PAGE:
ABSENT STARS ARE MISSING SKILL THRILLS
The road to Wembley is a short one. To reach Indoor Hockey’s glittering showbiz finale at the SSE Arena teams need to gain one of four semi-final spots on offer over two weekends either side of the Christmas and New Year festivities.
There is no shortage of enthusiasm among the competing squads but those squads look a bit thinner than perhaps they once did with so many star names opting out of the indoor game in favour of either a mid-winter break and Christmas shopping or, for some, the lure of the big money on offer in the Indian Hockey League.
For those of us brought up on the excitement of Finals Night and, more recently, the all day Wembley extravaganza, it’s a crying shame that so many of the big stars are missing out but what an opportunity for others to step into the Wembley spotlight just as Ashley Jackson’s talents were first made public at the start of East Grinstead’s incredible run of eight straight titles.
Among the faithful who travelled in search of a star (and Bromsgrove in December is no Bethlehem!) there was still the same passion that the fast-paced, high-scoring version of hockey has always inculcated.
Richard Organ, for so long a leading exponent of the indoor craft and artistry as a player is now passing on his expertise as coach to the hugely successful East Grinstead club as they look to continue their streak. Richard also has the unenviable task of chairing the England Hockey Indoor Committee against a backdrop of a structure that fails to buy into the benefits of the indoor core skills to the outdoor game.
“For me it’s simple. I use indoors in my coaching throughout the year. If you’ve got good skills: the ability to stop and pass the ball, to make space for yourself and your teammates, you will be a really good hockey player. The required skill set is magnified indoors where the intensity is greater and you have to make good decisions under pressure. I think it should be an integral part of our coaching – particularly for young players.”
England’s head coach for both Men and Women’s Indoor squads, Andy Halliday, is uniquely placed to see and perhaps unravel the dilemma. Halliday in his playing days was something of an Indoor specialist in a St Albans side who were as dominant then as East Grinstead are today.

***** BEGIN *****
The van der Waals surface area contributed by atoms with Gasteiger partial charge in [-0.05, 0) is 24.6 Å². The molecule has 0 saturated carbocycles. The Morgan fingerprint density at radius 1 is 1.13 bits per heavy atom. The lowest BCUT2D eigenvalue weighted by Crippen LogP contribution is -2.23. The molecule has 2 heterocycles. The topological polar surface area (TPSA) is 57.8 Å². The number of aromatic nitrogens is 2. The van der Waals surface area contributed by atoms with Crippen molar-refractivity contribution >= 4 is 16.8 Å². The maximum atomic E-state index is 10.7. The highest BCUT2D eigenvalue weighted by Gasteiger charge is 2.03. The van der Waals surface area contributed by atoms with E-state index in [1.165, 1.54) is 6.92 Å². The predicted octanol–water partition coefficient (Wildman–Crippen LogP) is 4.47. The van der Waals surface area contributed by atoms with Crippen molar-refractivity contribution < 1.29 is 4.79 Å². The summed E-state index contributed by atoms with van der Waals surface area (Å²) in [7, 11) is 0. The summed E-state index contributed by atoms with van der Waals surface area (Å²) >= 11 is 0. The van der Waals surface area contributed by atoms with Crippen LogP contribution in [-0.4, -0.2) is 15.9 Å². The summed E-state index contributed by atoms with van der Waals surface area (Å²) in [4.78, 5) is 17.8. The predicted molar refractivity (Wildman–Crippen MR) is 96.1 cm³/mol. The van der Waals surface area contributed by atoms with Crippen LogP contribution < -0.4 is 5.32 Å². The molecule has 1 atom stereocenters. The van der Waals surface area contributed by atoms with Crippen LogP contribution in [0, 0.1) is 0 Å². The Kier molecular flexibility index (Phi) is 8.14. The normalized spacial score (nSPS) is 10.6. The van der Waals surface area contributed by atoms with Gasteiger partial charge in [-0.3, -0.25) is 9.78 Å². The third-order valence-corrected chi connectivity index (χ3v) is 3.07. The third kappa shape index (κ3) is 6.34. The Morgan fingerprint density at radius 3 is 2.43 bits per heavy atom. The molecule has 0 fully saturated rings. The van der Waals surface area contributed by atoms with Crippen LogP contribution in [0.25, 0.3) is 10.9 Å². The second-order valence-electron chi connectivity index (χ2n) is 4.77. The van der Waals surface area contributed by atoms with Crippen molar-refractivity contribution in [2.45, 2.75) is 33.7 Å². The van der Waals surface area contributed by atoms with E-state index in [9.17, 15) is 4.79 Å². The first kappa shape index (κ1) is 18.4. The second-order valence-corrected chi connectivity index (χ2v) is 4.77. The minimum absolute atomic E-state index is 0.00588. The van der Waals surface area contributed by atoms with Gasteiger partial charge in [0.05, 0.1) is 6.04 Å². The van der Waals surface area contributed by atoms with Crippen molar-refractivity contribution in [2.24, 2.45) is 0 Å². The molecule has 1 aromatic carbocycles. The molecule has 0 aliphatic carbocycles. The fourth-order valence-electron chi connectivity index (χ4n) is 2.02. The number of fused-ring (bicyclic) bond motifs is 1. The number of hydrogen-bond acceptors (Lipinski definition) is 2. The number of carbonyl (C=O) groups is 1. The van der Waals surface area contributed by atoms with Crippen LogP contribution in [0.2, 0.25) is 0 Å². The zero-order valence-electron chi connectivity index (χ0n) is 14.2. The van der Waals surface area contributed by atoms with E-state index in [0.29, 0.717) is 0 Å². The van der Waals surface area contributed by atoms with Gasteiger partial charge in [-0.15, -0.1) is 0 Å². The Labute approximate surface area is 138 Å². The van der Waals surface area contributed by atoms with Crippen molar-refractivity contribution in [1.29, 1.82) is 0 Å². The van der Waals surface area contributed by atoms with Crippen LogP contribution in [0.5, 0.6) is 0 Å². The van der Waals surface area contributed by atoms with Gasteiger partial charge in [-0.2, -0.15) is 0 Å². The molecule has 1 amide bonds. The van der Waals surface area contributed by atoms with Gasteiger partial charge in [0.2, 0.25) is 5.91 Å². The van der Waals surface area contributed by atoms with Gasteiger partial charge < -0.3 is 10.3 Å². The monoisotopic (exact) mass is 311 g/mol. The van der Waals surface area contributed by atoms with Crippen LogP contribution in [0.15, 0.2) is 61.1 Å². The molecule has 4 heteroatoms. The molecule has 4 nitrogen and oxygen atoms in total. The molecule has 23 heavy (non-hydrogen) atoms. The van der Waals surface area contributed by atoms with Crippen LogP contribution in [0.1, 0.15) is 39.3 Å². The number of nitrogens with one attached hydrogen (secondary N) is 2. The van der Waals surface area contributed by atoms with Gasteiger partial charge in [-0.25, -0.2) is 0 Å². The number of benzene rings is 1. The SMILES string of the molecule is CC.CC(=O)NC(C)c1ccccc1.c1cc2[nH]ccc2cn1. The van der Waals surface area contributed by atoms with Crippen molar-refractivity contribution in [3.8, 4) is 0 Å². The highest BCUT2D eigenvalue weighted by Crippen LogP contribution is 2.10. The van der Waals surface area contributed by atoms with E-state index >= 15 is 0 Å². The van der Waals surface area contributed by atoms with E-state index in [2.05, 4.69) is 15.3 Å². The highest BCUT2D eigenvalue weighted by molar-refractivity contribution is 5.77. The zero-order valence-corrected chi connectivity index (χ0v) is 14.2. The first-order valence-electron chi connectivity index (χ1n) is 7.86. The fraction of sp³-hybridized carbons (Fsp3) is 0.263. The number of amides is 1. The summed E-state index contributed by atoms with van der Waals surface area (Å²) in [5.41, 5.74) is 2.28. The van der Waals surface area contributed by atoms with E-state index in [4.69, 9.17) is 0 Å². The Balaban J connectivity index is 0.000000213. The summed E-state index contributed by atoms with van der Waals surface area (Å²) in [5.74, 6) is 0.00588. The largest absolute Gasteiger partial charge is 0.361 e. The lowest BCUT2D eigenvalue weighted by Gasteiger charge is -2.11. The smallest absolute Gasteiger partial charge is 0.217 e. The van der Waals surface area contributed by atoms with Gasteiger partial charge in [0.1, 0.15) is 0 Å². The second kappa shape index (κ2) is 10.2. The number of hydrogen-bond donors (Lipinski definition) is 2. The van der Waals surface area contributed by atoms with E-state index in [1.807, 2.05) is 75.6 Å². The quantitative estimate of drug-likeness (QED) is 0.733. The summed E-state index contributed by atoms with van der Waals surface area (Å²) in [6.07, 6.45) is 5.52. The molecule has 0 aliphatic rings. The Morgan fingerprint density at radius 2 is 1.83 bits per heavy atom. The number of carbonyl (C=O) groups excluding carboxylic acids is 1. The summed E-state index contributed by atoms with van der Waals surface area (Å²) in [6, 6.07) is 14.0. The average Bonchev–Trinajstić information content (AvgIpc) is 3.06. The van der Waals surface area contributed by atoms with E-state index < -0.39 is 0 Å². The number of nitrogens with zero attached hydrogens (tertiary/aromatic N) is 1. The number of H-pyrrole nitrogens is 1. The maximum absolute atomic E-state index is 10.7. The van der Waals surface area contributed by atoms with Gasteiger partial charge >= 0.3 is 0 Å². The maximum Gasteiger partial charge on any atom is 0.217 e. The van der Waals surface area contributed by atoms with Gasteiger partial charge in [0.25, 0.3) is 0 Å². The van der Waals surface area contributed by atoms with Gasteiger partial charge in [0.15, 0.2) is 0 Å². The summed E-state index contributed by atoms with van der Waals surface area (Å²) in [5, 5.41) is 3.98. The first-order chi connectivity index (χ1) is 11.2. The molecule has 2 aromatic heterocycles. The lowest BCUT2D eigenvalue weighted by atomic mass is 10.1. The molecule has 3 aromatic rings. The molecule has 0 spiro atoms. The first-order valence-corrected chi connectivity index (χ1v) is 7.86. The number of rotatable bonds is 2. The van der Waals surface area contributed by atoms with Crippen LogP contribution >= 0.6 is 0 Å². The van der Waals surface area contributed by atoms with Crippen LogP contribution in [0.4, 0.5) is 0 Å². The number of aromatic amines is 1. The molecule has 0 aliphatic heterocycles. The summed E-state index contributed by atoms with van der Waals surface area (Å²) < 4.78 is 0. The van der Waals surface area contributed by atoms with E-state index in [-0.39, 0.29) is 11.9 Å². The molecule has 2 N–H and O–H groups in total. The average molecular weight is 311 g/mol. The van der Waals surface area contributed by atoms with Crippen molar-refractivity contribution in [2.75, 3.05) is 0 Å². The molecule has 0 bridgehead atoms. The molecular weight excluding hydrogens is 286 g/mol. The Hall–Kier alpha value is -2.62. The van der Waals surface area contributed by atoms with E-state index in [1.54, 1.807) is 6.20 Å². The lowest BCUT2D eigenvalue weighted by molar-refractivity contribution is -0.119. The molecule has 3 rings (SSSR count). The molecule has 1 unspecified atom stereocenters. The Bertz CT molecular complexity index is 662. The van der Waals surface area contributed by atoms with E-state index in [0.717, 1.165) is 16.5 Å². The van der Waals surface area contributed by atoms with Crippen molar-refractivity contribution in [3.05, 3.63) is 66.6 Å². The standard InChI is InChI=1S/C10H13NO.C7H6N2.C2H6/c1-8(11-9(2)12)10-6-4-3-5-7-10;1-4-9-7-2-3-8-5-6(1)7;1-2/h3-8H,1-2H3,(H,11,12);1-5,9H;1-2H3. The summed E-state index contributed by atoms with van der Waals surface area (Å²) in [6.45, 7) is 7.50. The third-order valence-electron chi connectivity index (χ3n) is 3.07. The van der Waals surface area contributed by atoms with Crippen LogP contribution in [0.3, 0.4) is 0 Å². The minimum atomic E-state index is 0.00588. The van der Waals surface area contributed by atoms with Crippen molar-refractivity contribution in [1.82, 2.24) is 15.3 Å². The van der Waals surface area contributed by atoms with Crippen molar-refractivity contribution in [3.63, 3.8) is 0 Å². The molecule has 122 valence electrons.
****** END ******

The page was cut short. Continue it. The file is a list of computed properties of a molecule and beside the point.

“The advent of 3D skills in the outdoor game has changed things,” he told me. “The tight marking and low defending skills that used to be so vital can look very planted and flat footed today.”
Another former indoor star, Mark Pearn, is now player-coach with the ambitious Surbiton Club sees it slightly differently;
“For me it’s about the improved understanding of space, where you move to, finding the channels. A good indoor player takes those skills outdoors where there is more time to make decisions. First touch is key, then it’s knowing where the space is, being disciplined and working as a team – all transferable skills. Great sides pool all the experiences. At EG we had Richard (Leman) and Scott (Ashdown) but once we got on the court each player had to make their own decisions. It’s not about great individuals so much as creating fantastic teams.”
But what to the current players think? Simon Faulkner captains East Grinstead and hopes to be lifting the trophy again at Wembley:
“We are aware of the pressure on us as we look to create an indoor dynasty at the club. I joined when the likes of Mark (Pearn ) and Glen Kirkham were coming towards the end of their playing careers at EG. Now with a new squad there is a willingness to continue winning.
“I have benefitted from playing indoors in Germany with Blau Weiss and I would love to see a longer indoor season in England too. The German conveyor belt of success is built on developing great core skills via the indoor game.”
Another who has benefitted from the German league experience is former Harvestehuder and now Surbiton high scorer Brendan Creed. He said: “The big difference is the junior set up. In my club we had four or five teams per age group playing indoors all with great core skills. I’d love to see more of an indoor season as its pretty much a different game.”
But what of Wembley? Can Surbiton end East Grinstead’s incredible run of titles?
“Well it would be naive to get too far ahead of ourselves. We are a new team but we just want to put ourselves in a position where we have the chance,” added Brendan.
Pearn added: “My heart and head are with Surbiton now and indoor hockey needs a new champion. If we can give ourselves the opportunity we won’t miss it.”
The indoor game and its future continues to divide opinion but those who are its keenest proponents have lost none of their passion for the competition.
The German conveyor belt of success is built on developing great core skills via the indoor game
All about space: Mark Pearn is player-coach at Surbiton